Should the next US president be blunt about Islamist terror even if it means offending Muslims as a whole? Nearly half of Americans think so, while half want him or her to be more careful – but there's a marked difference between Democrat and Republican voters.
The findings come in a Pew survey that reveals widely differing attitudes towards Islam among Americans. Two-thirds of Republican voters – 65 per cent – believe the next president should be blunt about Islam, while 70 per cent of Democrats and Independents say the president should "speak carefully about Islamic extremism so as not to criticise Islam as a whole".
The study also found around half of Americans think at least some Muslims are anti-American, including 11 per cent who say "most" or "almost all" are.
The survey also shows most people think the problem with religious violence is concerned with the people rather than the religion, with 68 per cent saying some violent people use religion to justify their actions. Only about a fifth (22 per cent) say the bigger problem is that the teachings of some religions promote violence.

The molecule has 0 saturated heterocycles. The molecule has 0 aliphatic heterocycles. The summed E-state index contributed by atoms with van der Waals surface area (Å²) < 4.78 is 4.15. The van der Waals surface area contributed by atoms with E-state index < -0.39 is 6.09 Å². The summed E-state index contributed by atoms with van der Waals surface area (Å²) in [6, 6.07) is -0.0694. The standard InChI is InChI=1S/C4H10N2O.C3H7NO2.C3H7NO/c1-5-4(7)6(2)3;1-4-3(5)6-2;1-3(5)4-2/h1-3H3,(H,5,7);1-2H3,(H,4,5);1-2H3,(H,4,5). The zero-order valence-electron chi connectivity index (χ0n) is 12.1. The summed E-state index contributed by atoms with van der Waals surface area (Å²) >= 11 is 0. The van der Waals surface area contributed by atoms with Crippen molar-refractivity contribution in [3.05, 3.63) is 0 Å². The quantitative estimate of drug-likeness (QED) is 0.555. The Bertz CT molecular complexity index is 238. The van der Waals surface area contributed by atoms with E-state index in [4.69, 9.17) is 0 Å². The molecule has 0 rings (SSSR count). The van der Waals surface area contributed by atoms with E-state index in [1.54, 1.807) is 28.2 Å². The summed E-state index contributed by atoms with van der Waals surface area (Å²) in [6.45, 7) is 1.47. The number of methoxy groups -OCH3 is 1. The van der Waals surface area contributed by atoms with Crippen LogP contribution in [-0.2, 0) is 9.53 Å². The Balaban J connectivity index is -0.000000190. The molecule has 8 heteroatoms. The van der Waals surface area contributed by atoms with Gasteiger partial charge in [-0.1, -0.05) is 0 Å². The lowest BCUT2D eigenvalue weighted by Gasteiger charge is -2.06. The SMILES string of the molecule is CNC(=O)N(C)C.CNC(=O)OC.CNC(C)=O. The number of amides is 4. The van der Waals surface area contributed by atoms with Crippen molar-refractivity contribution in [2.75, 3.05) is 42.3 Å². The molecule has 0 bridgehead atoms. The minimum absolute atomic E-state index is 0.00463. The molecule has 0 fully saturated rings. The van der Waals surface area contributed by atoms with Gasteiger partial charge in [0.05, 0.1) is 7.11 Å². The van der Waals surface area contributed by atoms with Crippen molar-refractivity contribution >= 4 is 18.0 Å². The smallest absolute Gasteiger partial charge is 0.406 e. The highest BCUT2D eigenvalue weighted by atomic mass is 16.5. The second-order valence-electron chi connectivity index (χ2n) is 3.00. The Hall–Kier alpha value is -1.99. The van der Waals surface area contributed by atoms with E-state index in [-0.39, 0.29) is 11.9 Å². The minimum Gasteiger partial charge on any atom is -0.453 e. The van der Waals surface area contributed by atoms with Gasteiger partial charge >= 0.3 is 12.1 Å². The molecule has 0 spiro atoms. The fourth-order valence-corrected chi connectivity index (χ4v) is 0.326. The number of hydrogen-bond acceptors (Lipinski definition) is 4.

Among the one-in-five respondents who said some religions promote violence, 14 per cent said Islam did so as opposed to only one per cent who said Christianity.
Responses to the survey show clear evidence of bias along party and religious lines. More than half of Democrats say "just a few" Muslims are anti-American, while around six in 10 Republicans think at least "some" US Muslims harbor anti-American views, including one-third who think at least half of Muslims are anti-American.
Republicans are twice as likely as Democrats to say some religions espouse violent teachings.
Broken down by religious grouping, most black Protestants (62 per cent) say a future president should not criticise Islam as a whole. But 61 per cent of white evangelical Protestants say the president should speak bluntly about Islamist extremism even if it means being critical of Islam.